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Commissioners highlight damage drugs cause as six forces mount huge winter crackdown

People who use cocaine, cannabis and ecstasy on nights out will be targeted by police this winter in a significant joint operation by six police forces.

Police and Crime Commissioners representing South West forces

Operation Scorpion – instigated by five Police and Crime Commissioners in South West England – will see a shift in focus with police engaging drug users as well as dealers.

Avon & Somerset, Dorset, Devon & Cornwall, Wiltshire and Gloucester forces will be joined by British Transport Police for a series of crackdowns on the night-time economy. Operational locations and exact timings are being kept under wraps but city and town centres across the region will be the focus of activity from November.

Drug users will be offered help and support and encouraged to consider the harmful effects of drugs on health and the violence and criminality involved in the supply chain. Multiple arrests and drugs seizures are anticipated.

The five force Commissioners are challenging the term ‘recreational’ often used to describe drugs like cocaine and cannabis, saying they prefer to describe them as ‘illegal gateway drugs’.

Commissioner Alison Hernandez

Dorset Police and Crime Commissioner and Association of Police and Crime Commissioners’ co-chair for Substance Misuse and Addiction, David Sidwick, is among those who have called for a review of the classification of cannabis, arguing that the harm it does to society is greatly under-estimated.

He said: “All of the five regional forces and commissioners are working together to help protect our residents and communities from the harm that illegal drugs do.

“I would ask those who take illegal drugs or think that ‘drug taking’ is no big deal, and that it doesn’t do any ‘real harm’ to think again and maybe consider those vulnerable children who are ‘groomed’ into selling cannabis or MDMA, those who are subjected to the practices of modern slavery by organised crime groups to produce the drugs you may take at the weekend and those who are treated with violence and intimidation to make sure you have your ‘fix’ - there is absolutely nothing ‘recreational’ about any of that.”

“And that is leaving aside the risk of psychosis, cancer, birth defects and a myriad of other possibilities depending on your poison. There is a reason these drugs are illegal and it is about the harm they do to individuals, families and communities.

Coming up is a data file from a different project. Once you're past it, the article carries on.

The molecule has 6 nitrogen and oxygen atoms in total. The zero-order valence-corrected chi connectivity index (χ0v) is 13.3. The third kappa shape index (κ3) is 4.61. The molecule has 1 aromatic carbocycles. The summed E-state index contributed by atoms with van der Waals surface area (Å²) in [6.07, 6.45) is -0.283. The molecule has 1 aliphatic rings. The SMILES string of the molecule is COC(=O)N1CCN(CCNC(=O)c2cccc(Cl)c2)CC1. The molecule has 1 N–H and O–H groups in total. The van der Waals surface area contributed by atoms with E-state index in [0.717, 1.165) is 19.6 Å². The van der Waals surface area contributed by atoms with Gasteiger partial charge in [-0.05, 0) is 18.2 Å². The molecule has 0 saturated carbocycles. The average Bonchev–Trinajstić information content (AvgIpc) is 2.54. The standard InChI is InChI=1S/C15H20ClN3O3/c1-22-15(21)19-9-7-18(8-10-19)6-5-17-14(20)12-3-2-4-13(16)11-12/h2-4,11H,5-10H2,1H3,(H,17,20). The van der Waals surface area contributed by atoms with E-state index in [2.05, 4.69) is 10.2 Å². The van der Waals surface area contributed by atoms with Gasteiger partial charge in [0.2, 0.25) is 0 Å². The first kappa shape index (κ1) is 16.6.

“Illegal drug use is just that – illegal - and the partners of Op. Scorpion will continue to work together - targeting criminality, taking drugs off our streets, sharing intelligence, protecting the vulnerable and putting a ring of steel around the South West.”

Host Police and Crime Commissioner for Devon, Cornwall and the Isles of Scilly Alison Hernandez said: “We are ready in our region for Operation Scorpion which is back next month with a sting in its tail.

"This is not to say that policing drug dealing and consumption isn’t a part of our force’s daily operational activity, but that this is a reminder to everyone that the South West is a hostile environment for drug dealers. We are working together across boundaries and using all the tools and resources available to show that the police are listening to their communities.

“This winter we are focusing particularly on drugs around the night-time economy to send a clear message to those who think snorting a line of coke or smoking cannabis is a fun thing to do. We are asking them to reflect not only on the harm they are doing to themselves, but also on the supply chain of misery, exploitation and criminality that their money is supporting. These ‘party drugs’ can be glamourised or associated with users who may appear more affluent, but this message is about making it clear, if you are engaging with illegal drug activity then you are helping support criminal networks that run county lines, which exploits vulnerable children by involving them in the storing and transportation of drugs.”

Operation Scorpion activity in the region has so far resulted in 127 arrests and 465 disruptions to drugs lines. More than £180k, weapons and drugs have been seized. A total of 297 vulnerable people have been safeguarded and offered support.

If you have been a victim of crime please report it to police, in an emergency call 999 or in a non emergency call 101, webchat or email the police via devon-cornwall.police.uk.

Alternatively, to stay 100% anonymous, contact the independent charity Crimestoppers online at Crimestoppers-uk.org or call Freephone 0800 555 111.

Victims of Crime can get free expert advice 24 hours a day from Victim Support on 08 08 16 89 111 or via victimsupport.org.uk.